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Chronic illness & Maslow's hierarchy of needs

Everyone says your health is the most important thing - that as long as you have good health you can have gratitude and feel lucky. This is something healthy people say. But if you're ill, chronically, constantly, where does that leave you?

Maslow's hierarchy of needs concludes that unless our most basic needs of food and shelter are met, then we can't reach the ultimate goals of fulfillment and self actualisation.

I'd like to challenge that.

image via teach-nology.

Amidst ongoing physical suffering, I've done lots of wondering, or - self-actualising. I've continued to contribute and create.

And yet I know that bad health can bring you down beyond belief - it can get into your thoughts and take you to dark places. Imposter syndrome is rife and self worth is a struggle as you feel like you've tricked people into giving you jobs, or that you're holding friends hostage in a difficult situation. You can feel like a burden and like you don't belong.

Illness gives you space and provides breeding ground for those kind of thoughts - so you have to fight them off, and you need to be equipped to do that. Which is why I think Maslow's triangle needs a new base level, of the the crucial characteristics we need to survive and thrive - even without the most basic of needs (like being able to stand up without losing consciousness).

I would add:

To your self. To know that whatever is happening, you're doing your best, you are worthy and you are loved. And to other people - because if you can keep thinking of other people, and helping in some small way - that will help you too.

To keep going and not give up. No matter what. To cling onto even the smallest of joys. To be resilient - to suffer relapses and find a way to get back up, time and time again.

And I don't mean art. I mean in flexibility and finding new ways. Finding that if you have to make a cup of tea from the floor, you're still getting a cup of tea. This always needs to be combined with compassion so you don't feel like a ridiculous person and experience a wave of sadness. But yes, creativity in its truest sense too, because if you can create something, even if it's not something you would share, I ensure you - your spirit will lift, just a little bit.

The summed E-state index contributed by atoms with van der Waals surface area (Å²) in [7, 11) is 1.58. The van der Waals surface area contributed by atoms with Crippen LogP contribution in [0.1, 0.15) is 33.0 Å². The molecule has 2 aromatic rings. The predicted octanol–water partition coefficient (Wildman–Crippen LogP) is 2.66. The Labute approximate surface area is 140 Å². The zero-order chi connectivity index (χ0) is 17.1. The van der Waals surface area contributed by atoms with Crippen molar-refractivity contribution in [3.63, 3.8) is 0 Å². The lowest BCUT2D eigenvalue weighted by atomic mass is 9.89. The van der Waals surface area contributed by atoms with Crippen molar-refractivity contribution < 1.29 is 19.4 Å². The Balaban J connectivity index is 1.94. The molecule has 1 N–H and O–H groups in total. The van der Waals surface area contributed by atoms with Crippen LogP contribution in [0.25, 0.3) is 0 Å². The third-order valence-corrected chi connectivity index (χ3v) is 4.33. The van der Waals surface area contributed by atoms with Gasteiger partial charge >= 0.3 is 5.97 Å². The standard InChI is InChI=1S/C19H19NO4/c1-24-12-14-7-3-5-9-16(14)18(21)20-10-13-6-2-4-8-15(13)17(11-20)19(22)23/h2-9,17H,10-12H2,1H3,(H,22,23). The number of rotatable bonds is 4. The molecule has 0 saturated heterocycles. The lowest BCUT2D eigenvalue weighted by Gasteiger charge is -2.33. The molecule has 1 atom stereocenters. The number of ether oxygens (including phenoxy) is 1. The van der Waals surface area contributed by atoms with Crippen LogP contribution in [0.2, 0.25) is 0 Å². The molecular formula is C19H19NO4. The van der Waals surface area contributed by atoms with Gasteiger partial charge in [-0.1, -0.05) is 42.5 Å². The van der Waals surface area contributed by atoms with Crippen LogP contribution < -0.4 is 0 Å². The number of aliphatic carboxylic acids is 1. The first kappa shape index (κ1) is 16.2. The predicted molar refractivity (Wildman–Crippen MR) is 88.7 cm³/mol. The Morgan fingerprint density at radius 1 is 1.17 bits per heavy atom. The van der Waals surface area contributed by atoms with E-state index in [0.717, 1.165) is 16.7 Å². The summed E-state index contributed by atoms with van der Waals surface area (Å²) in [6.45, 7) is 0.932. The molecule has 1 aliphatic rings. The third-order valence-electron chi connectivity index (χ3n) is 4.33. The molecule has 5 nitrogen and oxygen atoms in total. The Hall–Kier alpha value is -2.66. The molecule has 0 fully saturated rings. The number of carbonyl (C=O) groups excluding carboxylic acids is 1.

Even if it's online or by phone - sincere connections are what will keep you not feeling alone, but part of something bigger. To allow yourself to be vulnerable with those you trust and love - to open up and sit with the sadness. To let yourself have that release when the relationship allows. Or to have a normal conversation, about someone else's day, to reminisce, or discuss television. Just talk. And listen.

Because if you can't see the funny side, then all of this will be so, so much harder.

I'm speaking about illness only here. I'm not saying if you're on the streets that getting a sense of humour will help you out - I know I'm lucky.

So with this in mind - I think everything is harder if there is a physiological struggle, but I do not believe this inhibits us from reaching our potential. That's a really depressing idea that doesn't help. I believe our prospects and practical possibilities shift when we are held back, but that we shouldn't stop dreaming, or making things happen. Even if that happens when we're horizontal, unable to get out of bed.

If we believe life can't be fulfilling unless our basic needs are met, we'd feel worthless and give up. So let's give ourselves a new baseline. Not just those with chronic illness, but all of us - because if we don't stay compassionate, determined, creative, connected and with a sense of humour - then how can we be living life to its fullest anyway?